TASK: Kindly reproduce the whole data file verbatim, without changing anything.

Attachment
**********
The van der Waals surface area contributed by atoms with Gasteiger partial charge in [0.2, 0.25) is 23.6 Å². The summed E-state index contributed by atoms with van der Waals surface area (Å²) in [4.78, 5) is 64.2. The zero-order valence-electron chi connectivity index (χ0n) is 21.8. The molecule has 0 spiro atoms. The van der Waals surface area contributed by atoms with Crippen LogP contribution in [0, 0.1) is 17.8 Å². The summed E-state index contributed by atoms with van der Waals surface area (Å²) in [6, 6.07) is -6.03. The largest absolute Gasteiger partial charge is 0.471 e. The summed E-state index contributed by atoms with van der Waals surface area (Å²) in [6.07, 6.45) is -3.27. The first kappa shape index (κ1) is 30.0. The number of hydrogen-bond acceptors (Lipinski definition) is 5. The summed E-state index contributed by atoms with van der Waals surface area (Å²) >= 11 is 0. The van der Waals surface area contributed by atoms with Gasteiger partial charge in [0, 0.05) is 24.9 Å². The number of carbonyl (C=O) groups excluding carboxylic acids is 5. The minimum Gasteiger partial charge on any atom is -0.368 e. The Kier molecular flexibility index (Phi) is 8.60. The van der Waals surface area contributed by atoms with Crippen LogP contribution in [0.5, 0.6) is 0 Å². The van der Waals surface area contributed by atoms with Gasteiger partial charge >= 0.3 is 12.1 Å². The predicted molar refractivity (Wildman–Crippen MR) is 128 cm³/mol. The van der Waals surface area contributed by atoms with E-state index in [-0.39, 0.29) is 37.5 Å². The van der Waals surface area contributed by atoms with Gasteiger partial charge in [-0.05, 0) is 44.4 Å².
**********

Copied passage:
The van der Waals surface area contributed by atoms with Gasteiger partial charge in [0.2, 0.25) is 23.6 Å². The summed E-state index contributed by atoms with van der Waals surface area (Å²) in [4.78, 5) is 64.2. The zero-order valence-electron chi connectivity index (χ0n) is 21.8. The molecule has 0 spiro atoms. The van der Waals surface area contributed by atoms with Crippen LogP contribution in [0, 0.1) is 17.8 Å². The summed E-state index contributed by atoms with van der Waals surface area (Å²) in [6, 6.07) is -6.03. The largest absolute Gasteiger partial charge is 0.471 e. The summed E-state index contributed by atoms with van der Waals surface area (Å²) in [6.07, 6.45) is -3.27. The first kappa shape index (κ1) is 30.0. The number of hydrogen-bond acceptors (Lipinski definition) is 5. The summed E-state index contributed by atoms with van der Waals surface area (Å²) >= 11 is 0. The van der Waals surface area contributed by atoms with Gasteiger partial charge in [0, 0.05) is 24.9 Å². The number of carbonyl (C=O) groups excluding carboxylic acids is 5. The minimum Gasteiger partial charge on any atom is -0.368 e. The Kier molecular flexibility index (Phi) is 8.60. The van der Waals surface area contributed by atoms with Crippen LogP contribution in [0.5, 0.6) is 0 Å². The van der Waals surface area contributed by atoms with Gasteiger partial charge >= 0.3 is 12.1 Å². The predicted molar refractivity (Wildman–Crippen MR) is 128 cm³/mol. The van der Waals surface area contributed by atoms with E-state index in [-0.39, 0.29) is 37.5 Å². The van der Waals surface area contributed by atoms with Gasteiger partial charge in [-0.05, 0) is 44.4 Å².